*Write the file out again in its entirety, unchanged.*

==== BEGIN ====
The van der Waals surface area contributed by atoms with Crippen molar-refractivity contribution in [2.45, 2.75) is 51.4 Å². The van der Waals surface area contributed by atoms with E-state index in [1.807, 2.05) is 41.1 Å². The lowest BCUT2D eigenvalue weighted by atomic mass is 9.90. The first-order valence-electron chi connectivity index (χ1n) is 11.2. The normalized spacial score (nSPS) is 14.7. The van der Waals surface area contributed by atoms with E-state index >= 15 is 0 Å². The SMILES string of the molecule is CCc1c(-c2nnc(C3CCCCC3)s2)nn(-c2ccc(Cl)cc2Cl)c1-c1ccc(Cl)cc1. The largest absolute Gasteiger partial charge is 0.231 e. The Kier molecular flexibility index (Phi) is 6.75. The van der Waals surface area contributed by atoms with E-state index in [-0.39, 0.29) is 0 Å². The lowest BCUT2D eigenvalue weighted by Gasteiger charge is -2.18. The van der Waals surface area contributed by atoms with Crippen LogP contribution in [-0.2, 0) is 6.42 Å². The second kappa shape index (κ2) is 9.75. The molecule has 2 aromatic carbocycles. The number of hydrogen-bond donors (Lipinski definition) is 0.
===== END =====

The van der Waals surface area contributed by atoms with Crippen molar-refractivity contribution in [2.45, 2.75) is 51.4 Å². The van der Waals surface area contributed by atoms with E-state index in [1.807, 2.05) is 41.1 Å². The lowest BCUT2D eigenvalue weighted by atomic mass is 9.90. The first-order valence-electron chi connectivity index (χ1n) is 11.2. The normalized spacial score (nSPS) is 14.7. The van der Waals surface area contributed by atoms with E-state index >= 15 is 0 Å². The SMILES string of the molecule is CCc1c(-c2nnc(C3CCCCC3)s2)nn(-c2ccc(Cl)cc2Cl)c1-c1ccc(Cl)cc1. The largest absolute Gasteiger partial charge is 0.231 e. The Kier molecular flexibility index (Phi) is 6.75. The van der Waals surface area contributed by atoms with E-state index in [-0.39, 0.29) is 0 Å². The lowest BCUT2D eigenvalue weighted by Gasteiger charge is -2.18. The van der Waals surface area contributed by atoms with Crippen LogP contribution in [-0.2, 0) is 6.42 Å². The second kappa shape index (κ2) is 9.75. The molecule has 2 aromatic carbocycles. The number of hydrogen-bond donors (Lipinski definition) is 0.